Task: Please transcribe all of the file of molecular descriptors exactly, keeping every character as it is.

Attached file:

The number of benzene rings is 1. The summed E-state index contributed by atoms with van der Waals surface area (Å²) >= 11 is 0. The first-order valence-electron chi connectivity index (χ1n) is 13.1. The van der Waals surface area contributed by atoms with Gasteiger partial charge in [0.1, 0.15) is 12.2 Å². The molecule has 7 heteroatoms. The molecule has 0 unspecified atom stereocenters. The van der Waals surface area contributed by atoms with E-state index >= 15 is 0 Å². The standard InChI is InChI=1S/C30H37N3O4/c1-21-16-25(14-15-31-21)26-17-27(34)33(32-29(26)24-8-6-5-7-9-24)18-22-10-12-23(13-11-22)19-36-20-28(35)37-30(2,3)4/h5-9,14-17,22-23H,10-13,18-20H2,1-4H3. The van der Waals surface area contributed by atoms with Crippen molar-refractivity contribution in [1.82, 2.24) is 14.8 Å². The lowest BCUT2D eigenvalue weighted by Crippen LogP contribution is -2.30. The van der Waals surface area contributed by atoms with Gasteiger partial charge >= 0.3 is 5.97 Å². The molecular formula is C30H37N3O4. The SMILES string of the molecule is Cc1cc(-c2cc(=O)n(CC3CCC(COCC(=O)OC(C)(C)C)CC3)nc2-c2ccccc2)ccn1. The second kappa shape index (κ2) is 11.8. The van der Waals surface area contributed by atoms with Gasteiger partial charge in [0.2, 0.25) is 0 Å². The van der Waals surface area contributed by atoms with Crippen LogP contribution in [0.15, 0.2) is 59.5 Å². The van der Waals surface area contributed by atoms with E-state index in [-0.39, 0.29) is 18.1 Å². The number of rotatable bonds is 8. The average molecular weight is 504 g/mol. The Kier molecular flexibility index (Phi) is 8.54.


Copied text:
The number of benzene rings is 1. The summed E-state index contributed by atoms with van der Waals surface area (Å²) >= 11 is 0. The first-order valence-electron chi connectivity index (χ1n) is 13.1. The van der Waals surface area contributed by atoms with Gasteiger partial charge in [0.1, 0.15) is 12.2 Å². The molecule has 7 heteroatoms. The molecule has 0 unspecified atom stereocenters. The van der Waals surface area contributed by atoms with E-state index >= 15 is 0 Å². The standard InChI is InChI=1S/C30H37N3O4/c1-21-16-25(14-15-31-21)26-17-27(34)33(32-29(26)24-8-6-5-7-9-24)18-22-10-12-23(13-11-22)19-36-20-28(35)37-30(2,3)4/h5-9,14-17,22-23H,10-13,18-20H2,1-4H3. The van der Waals surface area contributed by atoms with Crippen molar-refractivity contribution in [1.82, 2.24) is 14.8 Å². The lowest BCUT2D eigenvalue weighted by Crippen LogP contribution is -2.30. The van der Waals surface area contributed by atoms with Gasteiger partial charge >= 0.3 is 5.97 Å². The molecular formula is C30H37N3O4. The SMILES string of the molecule is Cc1cc(-c2cc(=O)n(CC3CCC(COCC(=O)OC(C)(C)C)CC3)nc2-c2ccccc2)ccn1. The second kappa shape index (κ2) is 11.8. The van der Waals surface area contributed by atoms with Gasteiger partial charge in [0.2, 0.25) is 0 Å². The van der Waals surface area contributed by atoms with Crippen LogP contribution in [0.15, 0.2) is 59.5 Å². The van der Waals surface area contributed by atoms with E-state index in [-0.39, 0.29) is 18.1 Å². The number of rotatable bonds is 8. The average molecular weight is 504 g/mol. The Kier molecular flexibility index (Phi) is 8.54.